This is a great thread, and all of you have really hit the mark. However, there are not many things that are tougher to change than a trend and this is one trend that will be tough to change. Back when I was in high school (mid 80's), my guidance councilor tried to steer me towards an engineering profession. I've always fixed my own cars, enjoyed working with tools and machinery, and really liked designing and building things from wood and metal. I used to tinker with my father's stick welder off and on and I still remember the look on my guidance councilorís his face when I told him I was thinking about becoming a welder. He told me I would be much better off in engineering. In the end, I went into engineering. Some days I'm happy with the decision I made and other days I really kick myself. I still tinker quite a bit with all kind of mechanical things and the welding is a hobby now. I think the tinkering makes me a better engineer. My son just turned 19 months old and he has not seen 15 minutes of television in his entire life. Our friends that also have children really give us a hard time about that. Their kids watch television about 4 hours a day so they (the parents) can have a break. I show those same friends my new welding cart that I'm working on and they say "what do you need that for?" I say to move my welder around and they just don't get it at all.
One person that is really trying to make a difference is John Ratzenberger. He is most famous for playing Cliff Clavin on the TV show Cheers. Well, now he hosts a television show called Made in America where he visits companies that are manufacturing things in the United States. It's worth watching and it's just about the only TV I watch now. Even that is pretty rare. Mr. Ratzenberger shows some of the processes these companies use in manufacturing and talks with the craftsmen that actually make the products. Last week I was very excited to see an episode that was filmed at the L.S. Starrett Company in Massachusetts. Made in America is a great show that helps show the trades and blue collar workers in an entirely different light than they are usually seen. Perhaps more importantly, Mr. Ratzenberger is also involved with the nuts, bolts, and thingamajigs foundation. (http://www.nutsandboltsfoundation.org/) The foundation tries to get children interested in tinkering and the trades. I really do think this foundation is a great step in the right direction for the country and is worth supporting. Not just for welding, but for the trades and strength of our country in general.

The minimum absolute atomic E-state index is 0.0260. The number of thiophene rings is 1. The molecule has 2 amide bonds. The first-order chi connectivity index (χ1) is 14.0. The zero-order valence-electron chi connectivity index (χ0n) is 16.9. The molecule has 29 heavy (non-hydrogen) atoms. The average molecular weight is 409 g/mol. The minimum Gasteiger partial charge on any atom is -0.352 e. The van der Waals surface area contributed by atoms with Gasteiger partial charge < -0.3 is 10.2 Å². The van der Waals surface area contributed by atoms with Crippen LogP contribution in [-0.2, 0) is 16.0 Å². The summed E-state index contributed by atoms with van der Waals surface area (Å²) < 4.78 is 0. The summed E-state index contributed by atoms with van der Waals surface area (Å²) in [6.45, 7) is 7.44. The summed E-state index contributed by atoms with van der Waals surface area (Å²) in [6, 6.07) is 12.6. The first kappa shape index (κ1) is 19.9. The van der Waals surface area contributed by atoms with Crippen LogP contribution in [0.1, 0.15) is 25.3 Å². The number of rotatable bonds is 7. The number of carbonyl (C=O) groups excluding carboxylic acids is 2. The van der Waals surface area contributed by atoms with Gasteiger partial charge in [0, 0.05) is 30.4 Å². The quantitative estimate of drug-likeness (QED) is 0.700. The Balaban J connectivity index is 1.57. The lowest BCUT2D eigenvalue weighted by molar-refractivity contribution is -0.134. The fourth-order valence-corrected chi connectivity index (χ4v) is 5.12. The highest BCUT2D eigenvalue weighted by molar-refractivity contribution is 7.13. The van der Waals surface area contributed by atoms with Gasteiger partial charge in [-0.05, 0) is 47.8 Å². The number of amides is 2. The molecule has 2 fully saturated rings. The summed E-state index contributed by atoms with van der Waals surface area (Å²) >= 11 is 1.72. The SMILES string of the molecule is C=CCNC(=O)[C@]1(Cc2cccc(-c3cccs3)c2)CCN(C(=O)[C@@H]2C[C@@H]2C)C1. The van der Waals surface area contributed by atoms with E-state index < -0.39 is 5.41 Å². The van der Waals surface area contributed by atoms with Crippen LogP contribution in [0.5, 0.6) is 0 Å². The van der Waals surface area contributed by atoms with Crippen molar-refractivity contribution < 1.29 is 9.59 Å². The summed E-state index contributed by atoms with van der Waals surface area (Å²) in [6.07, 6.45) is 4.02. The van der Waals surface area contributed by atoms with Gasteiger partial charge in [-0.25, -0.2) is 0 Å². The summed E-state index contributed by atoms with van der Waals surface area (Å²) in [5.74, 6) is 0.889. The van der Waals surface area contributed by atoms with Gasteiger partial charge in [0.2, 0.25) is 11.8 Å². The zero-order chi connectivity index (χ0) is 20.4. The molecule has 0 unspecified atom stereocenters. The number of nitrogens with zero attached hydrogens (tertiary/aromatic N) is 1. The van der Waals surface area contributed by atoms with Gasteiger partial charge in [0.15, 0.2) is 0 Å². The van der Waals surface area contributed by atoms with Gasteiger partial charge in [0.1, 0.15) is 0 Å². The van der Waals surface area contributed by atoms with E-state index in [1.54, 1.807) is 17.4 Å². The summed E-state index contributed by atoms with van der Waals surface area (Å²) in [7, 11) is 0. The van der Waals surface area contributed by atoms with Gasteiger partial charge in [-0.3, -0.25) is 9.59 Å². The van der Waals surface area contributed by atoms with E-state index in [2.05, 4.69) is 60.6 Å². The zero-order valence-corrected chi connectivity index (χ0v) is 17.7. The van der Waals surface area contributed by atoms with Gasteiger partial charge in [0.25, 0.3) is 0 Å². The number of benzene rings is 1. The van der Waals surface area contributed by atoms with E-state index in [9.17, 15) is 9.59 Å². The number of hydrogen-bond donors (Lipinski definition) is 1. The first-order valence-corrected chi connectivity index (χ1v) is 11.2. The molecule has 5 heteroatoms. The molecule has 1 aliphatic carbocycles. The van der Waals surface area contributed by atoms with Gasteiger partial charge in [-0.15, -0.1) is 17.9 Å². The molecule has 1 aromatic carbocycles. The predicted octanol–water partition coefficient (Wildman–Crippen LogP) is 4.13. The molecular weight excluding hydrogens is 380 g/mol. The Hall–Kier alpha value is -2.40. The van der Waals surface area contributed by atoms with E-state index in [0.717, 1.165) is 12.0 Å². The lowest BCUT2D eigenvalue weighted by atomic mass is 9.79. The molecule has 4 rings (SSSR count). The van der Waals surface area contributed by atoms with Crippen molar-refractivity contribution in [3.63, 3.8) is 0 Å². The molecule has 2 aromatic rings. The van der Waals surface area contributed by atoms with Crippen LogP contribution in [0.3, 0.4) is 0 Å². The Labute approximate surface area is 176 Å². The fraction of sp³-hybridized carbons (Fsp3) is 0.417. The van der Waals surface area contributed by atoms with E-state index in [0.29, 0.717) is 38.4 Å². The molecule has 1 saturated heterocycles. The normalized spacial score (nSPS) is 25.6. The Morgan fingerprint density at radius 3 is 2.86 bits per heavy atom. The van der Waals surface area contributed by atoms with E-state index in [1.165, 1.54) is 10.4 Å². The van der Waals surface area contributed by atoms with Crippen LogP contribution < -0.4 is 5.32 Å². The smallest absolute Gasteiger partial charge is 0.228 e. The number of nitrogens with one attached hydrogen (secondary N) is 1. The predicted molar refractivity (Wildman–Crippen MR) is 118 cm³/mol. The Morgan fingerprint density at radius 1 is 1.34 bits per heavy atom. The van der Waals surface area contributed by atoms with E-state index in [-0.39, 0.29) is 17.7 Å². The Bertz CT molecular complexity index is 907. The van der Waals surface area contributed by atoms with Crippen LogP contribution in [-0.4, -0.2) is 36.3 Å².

09-21-2007, 02:44 PM #37
some one said there was no welding programs at most schools any more . Well thank goodness there is 1 at our High School ,but I`am like 1 of 4 kids who know how/ Want to weld ,some of the kids don`t even know what welding is
09-21-2007, 07:51 PM #38
I just read this whole post again and realized it was an old one but good one. I have came to the conclusion whos fault all this is.....Ours! Parents! It doesnt matter what the teachers or our society says about things if WE raise our children in the way they should go they will not depart from it. So my simple thoughts are love em and kick some butt, make em work they'll learn something and make them spend time with you when they are small. After about 8-10 yrs old its to late. My neighbor once fussed with me because my 5 yr old was asleep on the roof of a new shop i was building. [He was between bundles of shingles so he couldnt go anywhere] But my point is make em work, At 5 he toted me shingles as i nailed them on, one at a time. At 17 now he has no fear to try anything and is successful at whatever he sets his mind too. Not afraid of work. Anything you can do to make them think and be creative not brain dead. I'm very blessed and dont mean to brag like proud dads do, but please TRY this at home
Ps, dont let em fall off the roof
pss, good for you wire burner, keep up the good workScott
HMW [Heavy Metal welding]
09-22-2007, 02:24 AM #39
well we got a new shop teacher end of my senior yr and he helped a good bit. but now im outta school and am a full time laborer,iron worker,welder,drafter haha.lincoln 140c
with spool gun attachment
09-22-2007, 06:31 PM #40
I just learned abuch of Blacksmithing today I went to a member of the Hobart boards shop & made a nail hanger thing